Ellie Caulkins Opera House

The Neoclassical Denver Municipal Auditorium was constructed in response to Mayor Robert Speer and other Denver boosters’ desire for a large auditorium, as early as 1899, when voters approved a $400,000 bond for its construction. It took another bond issue in 1904 and much argument over location before the cornerstone was laid in 1907. The official opening was July 5, 1908. The auditorium was located in the historic downtown neighborhood, among other prominent government, public and cultural buildings (Noel and Zimmer, 2008).

Read More

Historic Sugar Building

The Sugar Building’s buff brick aesthetic reflects Louis Sullivan’s Chicago style, and was built for the Great Western Sugar Company, an East Coast Company, that was part of the “sugar trust.” It is unusual for the area because it is built of buff-colored brick while almost all of its neighbors and contemporaries are of red brick.

Read More

Kirk of Highland

Site description coming soon!

Read More

Montclair Civic Building

The Molkery, also spelled “Molkerie,” is German for Milk House, and was constructed circa 1888 by Baron Von Richthofen as part of his estate in the Montclair neighborhood, five miles east of Denver. It was built as a dairy barn, restaurant and hotel promoting healthy living while serving as one of the original tuberculosis facilities in Colorado until 1893. The land making up the Montclair neighborhood was purchased in 1885, and originally developed as a small suburban community east of Denver. Its co-founders were Matthias P. Cochrane, who originally came from Montclair, New Jersey, and named the new community in its honor, as well as Baron Walter von Richthofen, a German nobleman (The Montclair Neighborhood).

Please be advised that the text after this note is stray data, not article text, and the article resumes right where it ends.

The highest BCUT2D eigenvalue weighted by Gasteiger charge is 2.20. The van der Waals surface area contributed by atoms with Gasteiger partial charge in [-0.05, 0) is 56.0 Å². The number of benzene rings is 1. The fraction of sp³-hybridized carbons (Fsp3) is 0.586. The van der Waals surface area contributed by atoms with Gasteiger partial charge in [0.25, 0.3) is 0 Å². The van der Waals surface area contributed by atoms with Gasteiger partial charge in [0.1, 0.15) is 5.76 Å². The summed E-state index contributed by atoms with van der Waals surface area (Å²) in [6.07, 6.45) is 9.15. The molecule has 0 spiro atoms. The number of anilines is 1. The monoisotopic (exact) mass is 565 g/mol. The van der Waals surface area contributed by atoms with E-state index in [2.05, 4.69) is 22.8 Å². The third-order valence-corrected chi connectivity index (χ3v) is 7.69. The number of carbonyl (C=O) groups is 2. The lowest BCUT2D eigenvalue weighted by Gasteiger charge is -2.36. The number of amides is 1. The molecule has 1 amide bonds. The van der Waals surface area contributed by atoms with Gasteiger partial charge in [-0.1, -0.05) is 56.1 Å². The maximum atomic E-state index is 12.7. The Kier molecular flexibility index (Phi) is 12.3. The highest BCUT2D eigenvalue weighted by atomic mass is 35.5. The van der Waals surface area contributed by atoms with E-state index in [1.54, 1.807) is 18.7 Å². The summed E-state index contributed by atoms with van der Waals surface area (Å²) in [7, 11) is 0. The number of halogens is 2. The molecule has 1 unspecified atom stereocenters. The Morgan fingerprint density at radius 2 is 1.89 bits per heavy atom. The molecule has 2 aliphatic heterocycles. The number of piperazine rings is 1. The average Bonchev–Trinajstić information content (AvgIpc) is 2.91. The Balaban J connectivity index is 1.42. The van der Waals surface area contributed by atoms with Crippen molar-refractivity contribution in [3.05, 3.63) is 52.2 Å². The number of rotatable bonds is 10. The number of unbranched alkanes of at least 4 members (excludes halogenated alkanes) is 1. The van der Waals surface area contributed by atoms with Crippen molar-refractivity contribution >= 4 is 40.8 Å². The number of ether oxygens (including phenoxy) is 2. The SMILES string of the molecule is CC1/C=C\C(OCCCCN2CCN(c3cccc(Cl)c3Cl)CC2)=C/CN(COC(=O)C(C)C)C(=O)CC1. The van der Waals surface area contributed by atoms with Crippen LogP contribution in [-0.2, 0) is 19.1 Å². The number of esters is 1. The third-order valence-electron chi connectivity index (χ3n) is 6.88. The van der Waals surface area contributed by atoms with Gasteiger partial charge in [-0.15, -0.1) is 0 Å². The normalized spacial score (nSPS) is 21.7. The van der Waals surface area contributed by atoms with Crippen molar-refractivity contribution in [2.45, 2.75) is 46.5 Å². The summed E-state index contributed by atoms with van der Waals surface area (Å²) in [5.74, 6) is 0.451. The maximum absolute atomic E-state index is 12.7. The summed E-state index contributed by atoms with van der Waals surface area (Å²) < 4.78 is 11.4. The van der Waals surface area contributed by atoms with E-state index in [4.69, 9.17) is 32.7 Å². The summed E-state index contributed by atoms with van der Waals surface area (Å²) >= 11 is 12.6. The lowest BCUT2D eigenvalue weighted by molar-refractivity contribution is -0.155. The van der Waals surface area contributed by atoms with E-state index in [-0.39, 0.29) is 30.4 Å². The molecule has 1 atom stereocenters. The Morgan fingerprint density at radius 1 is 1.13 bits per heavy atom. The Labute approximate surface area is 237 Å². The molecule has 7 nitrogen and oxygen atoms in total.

Read More

RedLine Contemporary Art Center

The RedLine Arts Building contributes to the revitalization of a declining warehouse district immediately north of the Downtown City Center. The building encourages art and creative endeavors and boasts a community service-centered mission. It offers a contemporary architectural appearance that provides the neighborhood with a pleasing new look that reimagines the past industrial vernacular. RedLine was purposely built in the Five Points neighborhood in order to help revitalize the neighborhood by fostering services for the immediate community and counteracting past neglect and displacement of the area’s residents.   

Read More

Sanctuary Downtown

The 1921 Fourth Church of Christ, Scientist embodies the distinctive characteristics of the Italian Renaissance Revival style, with Classical Revival influences, as executed by two master Denver architects, Burnham F. Hoyt and Merrill H. Hoyt of the firm Hoyt and Hoyt.

Read More

Woodbury Branch Library

The Woodbury Branch Library is among the first of Denver’s Carnegie libraries. These libraries were funded by the industrialist Andrew Carnegie, and were located all around the United States. The Woodbury library was constructed in 1913 in the Renaissance Revival style, and named for Roger Williams Woodbury, a businessman, journalist and banker who served as Denver’s first president of the Chamber of Commerce.

Read More